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Michael Kugelman of the Washington-based Woodrow Wilson International Center, has warned that Indian Prime Minister Narenra Modi’s sudden move in Kashmir could backfire badly.

“Sure enough, on Aug. 5, India announced that it plans to revoke Article 370, a constitutional clause dating back to 1949 that gives Jammu and Kashmir its special autonomous status. The scale of this move cannot be overstated. Abrogating Article 370 represents a major tipping point for an already fraught dispute—and it could easily backfire on India,” according to Kugelam.

Writing in the Foreign Affairs, Kugelam argued that the Kashmir problem has not been solved by removing the Article 370 but “on the contrary, it’s just gotten a lot more complicated—and potentially a lot more destabilizing”.

“The repeal of Article 370 is fraught with risk. “India is unilaterally altering the territorial status of a highly disputed territory that is, per square mile, the most militarized place in the world. Something has to give, and New Delhi understands this—which is why it implemented a draconian lockdown before the announcement,” Kugelam said adding:

“For many Kashmiris, Article 370 had more symbolic than practical meaning, given that the longstanding and repressive presence of Indian security forces had undercut the notion of autonomy. Many Kashmiris face daily restrictions on their freedom of expression and movement, along with the constant risk of rough treatment from security personnel. Still, for many Kashmiri Muslims, the dominant group in Jammu and Kashmir and the victims of what they regard as an Indian occupation, the revocation of Article 370 is a nightmare scenario, because it brings them closer to an Indian state that they despise. Most of them want to be free of Indian rule.”

In Kugelam’s view it’s easy to understand New Delhi’s decision to remove Kashmir’s autonomous status.

“Two recent developments probably pushed the government to act now. The first was U.S. President Donald Trump’s offer to mediate the Kashmir dispute. The second is a rapidly progressing Afghanistan peace process, facilitated to an extent by Islamabad, which could lead to an eventual political settlement that gives the Taliban a prominent role in government. Each of these developments strengthens Pakistan’s hand. Making a dramatic move on Kashmir enables New Delhi to push back against Islamabad. It also sends a strong message to Washington about New Delhi’s utter lack of interest in external mediation.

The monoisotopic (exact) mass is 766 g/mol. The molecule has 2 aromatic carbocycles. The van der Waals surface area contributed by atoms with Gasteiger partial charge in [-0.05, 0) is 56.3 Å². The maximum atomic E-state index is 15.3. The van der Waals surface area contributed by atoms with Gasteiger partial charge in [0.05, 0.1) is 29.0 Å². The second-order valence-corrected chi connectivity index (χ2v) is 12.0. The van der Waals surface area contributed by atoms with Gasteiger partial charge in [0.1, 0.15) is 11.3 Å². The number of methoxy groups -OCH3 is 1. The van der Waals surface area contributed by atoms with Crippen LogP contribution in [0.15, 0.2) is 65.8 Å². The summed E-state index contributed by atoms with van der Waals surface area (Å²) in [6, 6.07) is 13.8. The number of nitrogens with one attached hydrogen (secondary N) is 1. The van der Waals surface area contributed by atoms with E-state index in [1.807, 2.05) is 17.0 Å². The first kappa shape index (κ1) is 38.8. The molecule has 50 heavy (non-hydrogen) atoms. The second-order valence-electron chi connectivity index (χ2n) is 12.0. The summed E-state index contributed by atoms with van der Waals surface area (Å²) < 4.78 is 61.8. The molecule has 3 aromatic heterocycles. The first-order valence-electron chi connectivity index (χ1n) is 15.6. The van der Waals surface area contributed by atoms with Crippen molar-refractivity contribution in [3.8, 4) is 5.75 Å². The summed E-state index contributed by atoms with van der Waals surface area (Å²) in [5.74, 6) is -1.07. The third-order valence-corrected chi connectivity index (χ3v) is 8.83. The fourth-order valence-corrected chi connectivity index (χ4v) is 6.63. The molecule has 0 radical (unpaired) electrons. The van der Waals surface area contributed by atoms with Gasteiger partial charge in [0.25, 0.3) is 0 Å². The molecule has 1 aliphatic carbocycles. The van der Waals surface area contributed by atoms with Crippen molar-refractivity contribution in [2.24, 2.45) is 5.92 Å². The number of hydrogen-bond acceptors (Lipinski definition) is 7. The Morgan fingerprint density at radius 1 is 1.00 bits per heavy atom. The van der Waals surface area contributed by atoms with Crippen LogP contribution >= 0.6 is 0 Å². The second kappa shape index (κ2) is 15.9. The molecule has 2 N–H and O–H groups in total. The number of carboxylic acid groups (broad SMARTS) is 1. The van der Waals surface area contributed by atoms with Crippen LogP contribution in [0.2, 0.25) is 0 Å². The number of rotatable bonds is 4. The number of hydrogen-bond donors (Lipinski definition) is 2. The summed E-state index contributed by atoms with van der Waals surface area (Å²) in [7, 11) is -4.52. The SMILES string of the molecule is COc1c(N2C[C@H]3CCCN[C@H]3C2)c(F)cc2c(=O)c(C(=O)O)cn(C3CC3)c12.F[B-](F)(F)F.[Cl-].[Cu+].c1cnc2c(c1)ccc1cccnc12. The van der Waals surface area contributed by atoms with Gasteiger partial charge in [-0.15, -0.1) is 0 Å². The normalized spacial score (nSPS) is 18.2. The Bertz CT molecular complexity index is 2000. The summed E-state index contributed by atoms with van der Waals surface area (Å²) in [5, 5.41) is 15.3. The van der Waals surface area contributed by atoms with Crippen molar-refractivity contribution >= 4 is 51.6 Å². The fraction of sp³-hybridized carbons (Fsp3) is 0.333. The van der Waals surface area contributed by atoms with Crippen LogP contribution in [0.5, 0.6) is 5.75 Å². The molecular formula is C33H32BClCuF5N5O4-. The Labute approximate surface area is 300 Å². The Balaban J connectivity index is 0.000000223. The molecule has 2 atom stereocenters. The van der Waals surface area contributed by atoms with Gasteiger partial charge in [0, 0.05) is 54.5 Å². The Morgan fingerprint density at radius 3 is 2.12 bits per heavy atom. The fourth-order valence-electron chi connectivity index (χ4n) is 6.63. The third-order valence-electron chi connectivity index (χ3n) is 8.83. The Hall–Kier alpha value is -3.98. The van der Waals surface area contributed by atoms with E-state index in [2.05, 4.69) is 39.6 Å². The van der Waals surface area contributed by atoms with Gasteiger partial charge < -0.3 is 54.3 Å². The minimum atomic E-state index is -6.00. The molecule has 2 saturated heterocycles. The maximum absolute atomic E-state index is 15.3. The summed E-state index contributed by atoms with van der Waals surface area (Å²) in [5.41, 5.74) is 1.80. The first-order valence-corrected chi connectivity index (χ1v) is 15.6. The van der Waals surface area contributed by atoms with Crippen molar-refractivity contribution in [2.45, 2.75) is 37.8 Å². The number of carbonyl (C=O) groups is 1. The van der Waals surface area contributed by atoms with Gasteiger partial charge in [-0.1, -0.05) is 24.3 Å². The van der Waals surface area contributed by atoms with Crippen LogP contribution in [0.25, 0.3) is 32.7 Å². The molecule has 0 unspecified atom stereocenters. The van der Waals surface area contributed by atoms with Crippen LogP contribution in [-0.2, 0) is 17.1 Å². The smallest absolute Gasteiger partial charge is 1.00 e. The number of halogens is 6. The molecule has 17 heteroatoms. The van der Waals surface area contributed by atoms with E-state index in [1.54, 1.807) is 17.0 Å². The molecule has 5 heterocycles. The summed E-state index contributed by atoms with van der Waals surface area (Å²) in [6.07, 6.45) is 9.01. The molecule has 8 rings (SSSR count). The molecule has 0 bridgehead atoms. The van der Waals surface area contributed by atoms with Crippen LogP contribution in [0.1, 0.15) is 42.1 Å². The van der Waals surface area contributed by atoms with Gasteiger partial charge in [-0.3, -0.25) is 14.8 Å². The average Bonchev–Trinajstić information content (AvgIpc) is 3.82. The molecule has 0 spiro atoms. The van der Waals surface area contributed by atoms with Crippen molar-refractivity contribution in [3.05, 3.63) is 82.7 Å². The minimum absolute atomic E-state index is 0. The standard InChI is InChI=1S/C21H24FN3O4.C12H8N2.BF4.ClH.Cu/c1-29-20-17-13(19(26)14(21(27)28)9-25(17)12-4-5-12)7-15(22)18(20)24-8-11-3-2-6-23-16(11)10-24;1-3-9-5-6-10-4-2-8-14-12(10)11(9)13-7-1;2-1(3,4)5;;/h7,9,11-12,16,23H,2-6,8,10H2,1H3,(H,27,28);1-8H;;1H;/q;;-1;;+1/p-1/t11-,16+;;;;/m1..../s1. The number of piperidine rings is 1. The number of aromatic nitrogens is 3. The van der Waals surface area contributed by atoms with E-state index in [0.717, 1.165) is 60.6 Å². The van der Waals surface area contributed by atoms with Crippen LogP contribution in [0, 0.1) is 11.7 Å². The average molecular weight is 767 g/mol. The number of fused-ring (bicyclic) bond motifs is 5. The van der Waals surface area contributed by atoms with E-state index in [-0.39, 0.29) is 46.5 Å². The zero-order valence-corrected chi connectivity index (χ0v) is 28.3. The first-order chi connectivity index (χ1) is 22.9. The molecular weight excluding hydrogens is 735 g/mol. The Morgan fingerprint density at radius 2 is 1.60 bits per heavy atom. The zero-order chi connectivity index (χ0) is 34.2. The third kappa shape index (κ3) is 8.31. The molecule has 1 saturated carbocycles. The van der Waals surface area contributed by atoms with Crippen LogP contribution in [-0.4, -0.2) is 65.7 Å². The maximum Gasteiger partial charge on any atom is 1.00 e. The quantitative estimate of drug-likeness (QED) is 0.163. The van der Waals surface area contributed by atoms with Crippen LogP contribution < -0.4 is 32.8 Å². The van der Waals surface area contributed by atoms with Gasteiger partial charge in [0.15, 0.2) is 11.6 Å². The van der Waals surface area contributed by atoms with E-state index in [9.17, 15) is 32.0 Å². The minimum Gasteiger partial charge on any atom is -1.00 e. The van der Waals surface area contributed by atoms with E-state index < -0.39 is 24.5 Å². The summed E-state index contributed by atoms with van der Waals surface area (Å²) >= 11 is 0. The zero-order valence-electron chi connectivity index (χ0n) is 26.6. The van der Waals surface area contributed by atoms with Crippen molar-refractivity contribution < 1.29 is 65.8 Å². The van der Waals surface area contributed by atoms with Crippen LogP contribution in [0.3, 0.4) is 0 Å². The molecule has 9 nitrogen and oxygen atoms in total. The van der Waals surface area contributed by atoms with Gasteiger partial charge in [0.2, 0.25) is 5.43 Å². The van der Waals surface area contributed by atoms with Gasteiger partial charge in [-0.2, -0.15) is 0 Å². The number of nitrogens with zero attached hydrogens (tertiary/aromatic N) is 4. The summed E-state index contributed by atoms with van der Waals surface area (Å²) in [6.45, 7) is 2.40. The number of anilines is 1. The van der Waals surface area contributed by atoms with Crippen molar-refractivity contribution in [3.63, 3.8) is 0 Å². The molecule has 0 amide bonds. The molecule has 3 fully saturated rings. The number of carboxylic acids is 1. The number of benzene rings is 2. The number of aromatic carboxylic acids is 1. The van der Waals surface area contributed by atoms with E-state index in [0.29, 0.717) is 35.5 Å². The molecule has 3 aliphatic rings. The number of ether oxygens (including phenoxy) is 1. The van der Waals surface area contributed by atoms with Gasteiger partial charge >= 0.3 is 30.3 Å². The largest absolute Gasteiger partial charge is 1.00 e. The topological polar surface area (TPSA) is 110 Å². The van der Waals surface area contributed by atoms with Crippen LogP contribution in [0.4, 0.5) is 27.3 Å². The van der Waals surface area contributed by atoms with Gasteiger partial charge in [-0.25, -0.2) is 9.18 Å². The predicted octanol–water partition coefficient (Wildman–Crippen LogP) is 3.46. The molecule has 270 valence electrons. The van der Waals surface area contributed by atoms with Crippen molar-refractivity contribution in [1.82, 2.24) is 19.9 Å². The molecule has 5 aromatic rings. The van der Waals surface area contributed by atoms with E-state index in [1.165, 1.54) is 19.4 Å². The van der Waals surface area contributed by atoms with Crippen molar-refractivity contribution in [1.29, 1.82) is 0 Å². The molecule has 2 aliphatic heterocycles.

Kugelman also cited domestic reasons for Modi’s move: “Domestic politics are also at play. A big-bang, early term move from the newly reelected BJP is sure to attract strong support from its rank and file, and such backing can blunt potential disillusionment and unhappiness down the road if the government struggles to ease India’s growing jobs crisis. Indeed, it may not be a coincidence that the party, during its previous term, stepped up its Hindu nationalist policies—another surefire way to attract support from its base—after it struggled to carry out an oft-promised economic reform agenda.”

For now, a major question is how key players will respond, Kugelman says by adding: So long as New Delhi maintains its security lockdown in Kashmir, unrest is unlikely. But if that grip is loosened, violence could ensue—suggesting that the lockdown could remain in place for an extended period. Then there is Pakistan. Islamabad’s immediate priority will be to step up its longstanding campaign to get the Kashmir issue on the global agenda and to get the world to condemn India’s policies.

There is also the risk of further social turmoil once those outside Kashmir, following the repeal of Article 370, are allowed to acquire land, Kugelam believes. “For many Kashmiri Muslims, the fear is that this influx of Indians will eventually change the demographics of the Muslim-majority region and exacerbate communal tensions between Hindus and Muslims.”

Abdus Sattar Ghazali is the Chief Editor of the Journal of America (www.journalofamericsa.net) email: asghazali2011 (@) gmail.com


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